HEALTH TAKE-AWAY: Unplugging from mobile devices can be vital to your health
For all of the many benefits internet and cell technology have brought to our daily lives in terms of information access, social connectivity and convenience, we're discovering as a society that there's a very real downside to what has become an addictive reliance on these modern-day devices. We seem to be so perpetually "plugged in" that we're missing some of the most meaningful moments of our lives and compromising our personal health.
Consider these eye-opening statistics, gathered from research over the past few years:
- 66 percent of cell phone owners suffer from a newly-coined condition called nomophobia — the fear of being without a cell phone or unable to use it for some reason, such as no signal or running out of minutes or battery power.
- 84 percent of cell phone users say they couldn't go a single day without their device.
- Mobile device owners check their devices every 6.5 minutes or 150 times during waking hours.
- 67 percent admit they check their phone for messages, alerts, or calls — even when they don't notice their phone ringing or vibrating.
- 88 percent of U.S. consumers use mobile devices as a second screen even while watching television.
- 60 percent of people globally have slept holding their phones.
The very technology designed to make life better is having the opposite effect on our health. Stress and worry is at an all-time high. Our blood pressure and heart rates are rising. Our immune systems are being depleted. We're sleeping less. Our work-life balance is completely blurred. We're constantly "on call," and even though we may resent that, we're not always willing to unplug.
Let's think again, because there are many compelling reasons to do so:
- Unplugging combats FOMO — the fear of missing out. This has been recognized as an emerging psychological disorder. With the constant stream of notification, our fear of being left out grows. Turning it off and finding contentment in our present space is a welcome skill.
- Unplugging helps remove unhealthy feelings of jealousy, envy and loneliness. One in three people feels worse after visiting social media like Facebook. That comes from comparing ourselves socially to peers, feeling deflated if we have fewer "likes" and comments.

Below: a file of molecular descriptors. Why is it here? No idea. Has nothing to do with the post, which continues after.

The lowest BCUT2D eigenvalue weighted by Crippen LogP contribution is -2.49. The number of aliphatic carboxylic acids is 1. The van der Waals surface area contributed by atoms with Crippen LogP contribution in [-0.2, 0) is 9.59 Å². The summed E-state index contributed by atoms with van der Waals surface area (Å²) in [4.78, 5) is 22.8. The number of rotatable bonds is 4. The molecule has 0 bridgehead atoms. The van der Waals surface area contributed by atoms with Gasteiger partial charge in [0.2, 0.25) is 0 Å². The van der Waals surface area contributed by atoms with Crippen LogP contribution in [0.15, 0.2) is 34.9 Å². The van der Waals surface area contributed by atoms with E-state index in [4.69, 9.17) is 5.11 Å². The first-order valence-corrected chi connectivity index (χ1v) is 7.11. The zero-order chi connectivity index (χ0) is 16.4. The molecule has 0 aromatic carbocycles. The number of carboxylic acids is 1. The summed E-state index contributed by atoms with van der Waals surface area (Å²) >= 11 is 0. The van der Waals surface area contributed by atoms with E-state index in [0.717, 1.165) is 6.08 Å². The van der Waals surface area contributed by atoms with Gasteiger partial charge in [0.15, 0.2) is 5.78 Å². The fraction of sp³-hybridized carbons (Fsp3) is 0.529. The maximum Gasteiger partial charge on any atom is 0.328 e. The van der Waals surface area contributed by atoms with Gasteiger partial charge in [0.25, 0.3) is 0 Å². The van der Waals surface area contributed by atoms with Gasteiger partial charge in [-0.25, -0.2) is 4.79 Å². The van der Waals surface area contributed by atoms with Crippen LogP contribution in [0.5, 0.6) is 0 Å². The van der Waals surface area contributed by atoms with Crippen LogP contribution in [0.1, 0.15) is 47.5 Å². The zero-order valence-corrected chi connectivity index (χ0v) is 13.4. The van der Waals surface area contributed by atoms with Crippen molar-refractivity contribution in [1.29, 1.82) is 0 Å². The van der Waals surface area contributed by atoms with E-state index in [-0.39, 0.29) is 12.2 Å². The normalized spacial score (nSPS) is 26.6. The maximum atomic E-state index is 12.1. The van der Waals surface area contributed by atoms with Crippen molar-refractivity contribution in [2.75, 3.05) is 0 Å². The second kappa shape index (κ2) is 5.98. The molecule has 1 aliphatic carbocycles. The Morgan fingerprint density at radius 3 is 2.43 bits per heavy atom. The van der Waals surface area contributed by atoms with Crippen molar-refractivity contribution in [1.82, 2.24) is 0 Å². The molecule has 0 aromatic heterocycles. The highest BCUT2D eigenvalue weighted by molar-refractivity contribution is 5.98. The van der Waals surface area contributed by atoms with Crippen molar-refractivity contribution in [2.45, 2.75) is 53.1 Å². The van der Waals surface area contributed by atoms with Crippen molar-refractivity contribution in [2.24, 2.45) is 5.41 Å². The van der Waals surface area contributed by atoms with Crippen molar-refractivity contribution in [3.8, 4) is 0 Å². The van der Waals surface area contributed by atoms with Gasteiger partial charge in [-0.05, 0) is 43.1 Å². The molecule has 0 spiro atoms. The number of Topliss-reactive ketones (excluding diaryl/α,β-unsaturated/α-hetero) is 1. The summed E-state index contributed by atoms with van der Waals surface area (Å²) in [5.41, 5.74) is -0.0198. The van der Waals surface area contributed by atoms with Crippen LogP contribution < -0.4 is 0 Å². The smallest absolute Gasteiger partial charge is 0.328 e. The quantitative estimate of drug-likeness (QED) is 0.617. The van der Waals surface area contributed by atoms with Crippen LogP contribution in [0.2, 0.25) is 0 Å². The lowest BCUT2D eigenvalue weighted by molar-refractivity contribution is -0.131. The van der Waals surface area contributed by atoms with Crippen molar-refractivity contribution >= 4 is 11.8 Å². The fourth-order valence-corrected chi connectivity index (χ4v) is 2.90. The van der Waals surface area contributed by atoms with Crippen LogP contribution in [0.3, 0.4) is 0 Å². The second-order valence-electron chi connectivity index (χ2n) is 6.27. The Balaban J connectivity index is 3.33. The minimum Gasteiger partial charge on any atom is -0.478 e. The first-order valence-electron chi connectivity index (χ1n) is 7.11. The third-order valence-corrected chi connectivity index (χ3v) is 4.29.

- Unplugging provides solitude essential to our well-being. Solitude is harder to find in an always-connected world. It grounds us to the real world. It provides the stillness and quiet needed to replenish ourselves. Go silent now and then for your heath.
- Unplugging keeps us in the moment. Life is what's happening while we're looking at our smartphones. When we stare at our screens, we miss out on our real lives and the people we care about. Try leaving your phone alone. Drop those annoying notifications. Set a rule for phones off at a certain hour. Remove your phone from your bedroom.
- Unplugging helps us consume less and create more. Most of the time we spend in front of technology has us consuming - browsing the internet, digesting social media and playing video games. When we disconnect and create more real moments in our lives, we're better for it.
- Unplugging lets us break the cycle of addiction. Only by actively putting these devices aside will we understand the benefits of doing so. Commit yourself to "technology fast." Pick one tech habit to reduce. Set a time frame (hours/days/weeks). Replace it with real-life activities. Track how you feel.
We're an increasingly impatient society. We crave and expect the keystroke immediacy the internet and cell phones deliver. But we're paying a high price with our body, mind and spirit. Consciously unplugging from the grid now and then will reconnect us to ourselves, the people we love and the real world around us.
Maureen L. Daniels, M.Ed., is director of Wellness at Work at Berkshire Health Systems.
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